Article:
Latin America & Caribbean

Venezuela to close Colombia border each night

A worker at a petrol station in Venezuela shows the money used to pay for filling the tank Image copyright Reuters
Image caption Venezuela, where you can fill your car's tank for less than $1 (£0.60), has the world's lowest fuel prices

Venezuela says it will close its border with Colombia at night from Monday, to try to stop large-scale smuggling of petrol and food.

The government says that tonnes of goods - produced in Venezuela and heavily subsidised - are sold in Colombia at much higher prices.

The shortage of many staples in Venezuela's western border area this year led to anti-government protests.

The border closure was agreed with the Colombian government.

President Nicolas Maduro discussed the measures with his Colombian counterpart, Juan Manuel Santos, at a summit on 1 August.

The 2,200km-long (1,360 miles) border will be closed between 22:00 local time and 05:00 every night.

Cargo vehicles, including vans and lorries, will be banned from crossing from Venezuela to Colombia between 18:00 and 05:00.

'Failed policies'

The cross-border smuggling is also a problem for Colombia, with a big loss in taxes and complaints of unfair competition by local businessmen.

The profits are often used to finance drug gangs and left-wing guerrillas, says the BBC's Arturo Wallace in Bogota.

More than 40 million litres of petrol and 21,000 tonnes of food have been seized so far this year.

Image copyright AP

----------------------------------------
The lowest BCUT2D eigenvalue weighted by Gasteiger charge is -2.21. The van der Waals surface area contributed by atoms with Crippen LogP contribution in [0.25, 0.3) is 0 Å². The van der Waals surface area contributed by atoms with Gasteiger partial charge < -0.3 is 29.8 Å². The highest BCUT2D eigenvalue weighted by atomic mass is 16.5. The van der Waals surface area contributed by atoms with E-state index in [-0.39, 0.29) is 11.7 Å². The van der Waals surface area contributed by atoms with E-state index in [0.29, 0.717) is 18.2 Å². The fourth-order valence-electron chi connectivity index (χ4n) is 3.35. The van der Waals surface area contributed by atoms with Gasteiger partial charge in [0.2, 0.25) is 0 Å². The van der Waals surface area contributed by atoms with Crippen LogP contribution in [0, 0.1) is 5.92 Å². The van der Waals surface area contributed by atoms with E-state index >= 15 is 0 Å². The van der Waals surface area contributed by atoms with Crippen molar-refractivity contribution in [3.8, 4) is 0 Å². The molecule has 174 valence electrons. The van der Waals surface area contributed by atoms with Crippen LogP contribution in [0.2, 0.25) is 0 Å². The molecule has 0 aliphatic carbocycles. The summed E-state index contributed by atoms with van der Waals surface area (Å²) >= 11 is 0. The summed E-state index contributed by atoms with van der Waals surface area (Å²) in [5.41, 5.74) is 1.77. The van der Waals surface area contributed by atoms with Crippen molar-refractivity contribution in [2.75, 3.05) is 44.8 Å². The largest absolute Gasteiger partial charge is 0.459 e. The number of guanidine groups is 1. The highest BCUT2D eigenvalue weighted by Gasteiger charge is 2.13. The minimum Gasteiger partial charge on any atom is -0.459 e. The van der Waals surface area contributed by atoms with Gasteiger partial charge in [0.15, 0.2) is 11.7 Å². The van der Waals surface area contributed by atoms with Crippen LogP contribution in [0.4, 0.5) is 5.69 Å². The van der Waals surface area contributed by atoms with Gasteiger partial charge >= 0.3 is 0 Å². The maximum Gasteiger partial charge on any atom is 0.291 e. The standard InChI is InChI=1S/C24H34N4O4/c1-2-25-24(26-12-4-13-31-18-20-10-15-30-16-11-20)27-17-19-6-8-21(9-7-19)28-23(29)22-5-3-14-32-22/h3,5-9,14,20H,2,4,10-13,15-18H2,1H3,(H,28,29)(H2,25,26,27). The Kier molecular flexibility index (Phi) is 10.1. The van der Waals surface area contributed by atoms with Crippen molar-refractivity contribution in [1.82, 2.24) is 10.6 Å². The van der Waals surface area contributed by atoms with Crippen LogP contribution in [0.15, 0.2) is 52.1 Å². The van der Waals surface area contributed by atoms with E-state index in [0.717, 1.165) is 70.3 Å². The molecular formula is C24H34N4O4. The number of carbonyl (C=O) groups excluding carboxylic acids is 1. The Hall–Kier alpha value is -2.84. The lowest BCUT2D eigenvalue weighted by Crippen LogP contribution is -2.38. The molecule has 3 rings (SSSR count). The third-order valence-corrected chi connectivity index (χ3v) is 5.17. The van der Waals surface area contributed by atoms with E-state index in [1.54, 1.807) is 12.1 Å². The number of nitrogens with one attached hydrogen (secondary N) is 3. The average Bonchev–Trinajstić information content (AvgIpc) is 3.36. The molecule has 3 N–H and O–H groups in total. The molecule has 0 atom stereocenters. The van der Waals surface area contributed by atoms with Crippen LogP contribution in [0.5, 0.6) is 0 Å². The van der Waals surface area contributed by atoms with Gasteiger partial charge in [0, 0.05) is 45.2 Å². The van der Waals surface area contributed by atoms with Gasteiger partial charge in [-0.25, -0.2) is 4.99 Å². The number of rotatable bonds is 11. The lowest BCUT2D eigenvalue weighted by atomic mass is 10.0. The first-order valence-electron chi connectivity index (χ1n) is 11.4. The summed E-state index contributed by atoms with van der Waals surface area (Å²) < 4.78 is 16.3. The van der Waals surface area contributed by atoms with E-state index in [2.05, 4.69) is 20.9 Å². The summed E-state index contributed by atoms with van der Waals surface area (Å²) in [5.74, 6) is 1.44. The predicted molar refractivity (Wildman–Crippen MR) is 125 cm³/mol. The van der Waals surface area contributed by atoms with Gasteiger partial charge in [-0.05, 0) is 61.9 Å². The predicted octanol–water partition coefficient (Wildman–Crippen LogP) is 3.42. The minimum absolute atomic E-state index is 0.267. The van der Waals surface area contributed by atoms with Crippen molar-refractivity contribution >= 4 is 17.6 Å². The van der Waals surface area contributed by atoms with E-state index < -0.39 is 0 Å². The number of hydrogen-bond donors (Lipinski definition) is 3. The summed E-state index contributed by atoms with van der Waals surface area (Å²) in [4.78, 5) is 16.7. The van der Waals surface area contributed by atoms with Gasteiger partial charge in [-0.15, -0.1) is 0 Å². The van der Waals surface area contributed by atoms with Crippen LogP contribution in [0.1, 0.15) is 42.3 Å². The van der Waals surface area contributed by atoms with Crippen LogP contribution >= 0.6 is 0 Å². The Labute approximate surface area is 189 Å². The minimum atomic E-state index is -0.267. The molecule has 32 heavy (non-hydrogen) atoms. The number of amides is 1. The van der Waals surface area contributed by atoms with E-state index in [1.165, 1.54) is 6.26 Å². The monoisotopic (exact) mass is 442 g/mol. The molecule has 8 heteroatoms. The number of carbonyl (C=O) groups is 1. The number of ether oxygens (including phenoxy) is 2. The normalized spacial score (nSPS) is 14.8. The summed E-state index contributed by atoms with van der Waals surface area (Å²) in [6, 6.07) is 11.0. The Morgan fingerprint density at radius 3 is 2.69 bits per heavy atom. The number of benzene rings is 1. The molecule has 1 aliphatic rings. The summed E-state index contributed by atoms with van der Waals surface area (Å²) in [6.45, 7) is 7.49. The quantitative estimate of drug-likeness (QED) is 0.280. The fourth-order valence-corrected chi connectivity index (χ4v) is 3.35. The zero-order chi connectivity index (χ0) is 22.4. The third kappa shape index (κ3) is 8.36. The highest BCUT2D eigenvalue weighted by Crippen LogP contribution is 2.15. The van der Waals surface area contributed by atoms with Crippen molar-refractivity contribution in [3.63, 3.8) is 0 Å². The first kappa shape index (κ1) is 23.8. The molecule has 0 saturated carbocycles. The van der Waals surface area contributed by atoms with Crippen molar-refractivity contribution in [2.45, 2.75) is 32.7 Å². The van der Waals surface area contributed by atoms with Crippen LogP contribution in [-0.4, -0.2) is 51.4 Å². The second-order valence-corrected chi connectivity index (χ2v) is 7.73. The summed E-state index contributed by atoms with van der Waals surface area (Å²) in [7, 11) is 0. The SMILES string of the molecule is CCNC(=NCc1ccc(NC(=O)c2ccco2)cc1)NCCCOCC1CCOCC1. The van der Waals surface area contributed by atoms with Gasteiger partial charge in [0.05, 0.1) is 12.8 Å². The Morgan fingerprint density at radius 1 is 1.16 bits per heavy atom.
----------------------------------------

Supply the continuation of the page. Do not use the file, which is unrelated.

Image caption Mr Maduro (left) and Mr Santos (right) agreed on the measures at a summit in Colombia
Image copyright Reuters
Image caption Shortages of basic staples such as bread have angered shoppers across Venezuela
Image copyright AFP
Image caption In the border city of San Cristobal, protesters and police clashed on a daily basis earlier this year

"They were ready to be smuggled across the border," said the head of the Venezuelan Armed Forces Strategic Operational Command, Vladimir Padrino Lopez.

"That amount of food is enough to feed 700,000 people for a month," he added.

Mr Maduro's left-wing government subsidises petrol and many food staples, such as milk, rice and pasta, which are sold at controlled prices.

But it says that up to 40% of the goods produced in Venezuela end up on the other side of the border.

Dissatisfaction with the shortage of many staples, as well as rampant crime and high inflation, led thousands of people in the western Venezuelan states of Tachira and Merida to take to the streets in January.

The protests quickly spread to the rest of Venezuela, which faced similar problems.

The opposition blames failed left-wing policies of the past 15 years - initiated with the late president, Hugo Chavez - for the country's economic crisis.

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